Nicholas Hatzis (Oxford) has posted Personal Religious Beliefs in the Workplace: How Not to Define Indirect Discrimination, on SSRN. The abstract follows.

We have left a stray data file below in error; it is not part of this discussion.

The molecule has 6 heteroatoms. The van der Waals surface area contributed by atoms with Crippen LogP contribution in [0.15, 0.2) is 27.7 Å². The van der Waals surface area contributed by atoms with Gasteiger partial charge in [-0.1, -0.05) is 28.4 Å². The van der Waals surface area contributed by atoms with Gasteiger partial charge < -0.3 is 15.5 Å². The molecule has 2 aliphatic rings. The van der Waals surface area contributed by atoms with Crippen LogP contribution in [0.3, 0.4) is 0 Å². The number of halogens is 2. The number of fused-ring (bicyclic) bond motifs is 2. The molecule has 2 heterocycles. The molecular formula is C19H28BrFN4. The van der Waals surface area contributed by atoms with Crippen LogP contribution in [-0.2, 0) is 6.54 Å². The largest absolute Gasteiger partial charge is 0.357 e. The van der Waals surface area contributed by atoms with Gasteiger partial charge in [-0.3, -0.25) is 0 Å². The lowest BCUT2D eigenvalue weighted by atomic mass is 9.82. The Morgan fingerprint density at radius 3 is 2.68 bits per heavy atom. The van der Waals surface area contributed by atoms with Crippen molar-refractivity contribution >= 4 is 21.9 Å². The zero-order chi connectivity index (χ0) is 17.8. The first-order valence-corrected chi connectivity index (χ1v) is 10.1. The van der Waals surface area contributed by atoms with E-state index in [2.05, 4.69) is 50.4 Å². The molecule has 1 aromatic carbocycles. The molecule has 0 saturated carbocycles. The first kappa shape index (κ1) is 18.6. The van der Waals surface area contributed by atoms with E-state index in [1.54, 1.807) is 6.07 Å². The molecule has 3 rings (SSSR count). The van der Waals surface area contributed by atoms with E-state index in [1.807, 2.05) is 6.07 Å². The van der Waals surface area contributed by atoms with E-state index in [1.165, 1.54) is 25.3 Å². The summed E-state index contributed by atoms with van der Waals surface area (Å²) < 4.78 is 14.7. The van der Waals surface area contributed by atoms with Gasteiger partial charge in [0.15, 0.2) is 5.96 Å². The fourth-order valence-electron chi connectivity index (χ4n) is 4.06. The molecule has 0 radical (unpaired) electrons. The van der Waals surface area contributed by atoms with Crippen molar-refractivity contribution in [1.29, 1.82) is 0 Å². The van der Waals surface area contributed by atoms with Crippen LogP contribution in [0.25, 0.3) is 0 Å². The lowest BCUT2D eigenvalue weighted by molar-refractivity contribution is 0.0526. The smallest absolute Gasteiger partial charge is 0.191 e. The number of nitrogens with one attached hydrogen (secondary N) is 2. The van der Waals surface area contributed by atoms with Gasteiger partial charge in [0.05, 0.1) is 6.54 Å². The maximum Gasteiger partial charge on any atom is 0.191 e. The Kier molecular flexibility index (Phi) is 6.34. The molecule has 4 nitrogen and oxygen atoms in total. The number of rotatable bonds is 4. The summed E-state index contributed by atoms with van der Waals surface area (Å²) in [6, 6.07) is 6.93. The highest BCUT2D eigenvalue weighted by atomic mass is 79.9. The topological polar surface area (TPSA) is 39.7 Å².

Religious discrimination occurs when a person is treated less favourably because of her religion. In cases of indirect discrimination the claimant needs to demonstrate that an otherwise neutral measure has caused her to suffer a particular disadvantage which people with different religious beliefs did not suffer. In Eweida v. British Airways the Court of Appeal held that personal religious beliefs which are not part of official religious dogma cannot be relied upon as a basis for a claim of indirect discrimination. The article argues that this is an erroneous interpretation of anti-discrimination law. It discusses, first, the reasoning in Eweida; then, it examines the treatment of personal religious beliefs in other cases in Britain and the United States; finally, it places the issue in a human rights framework.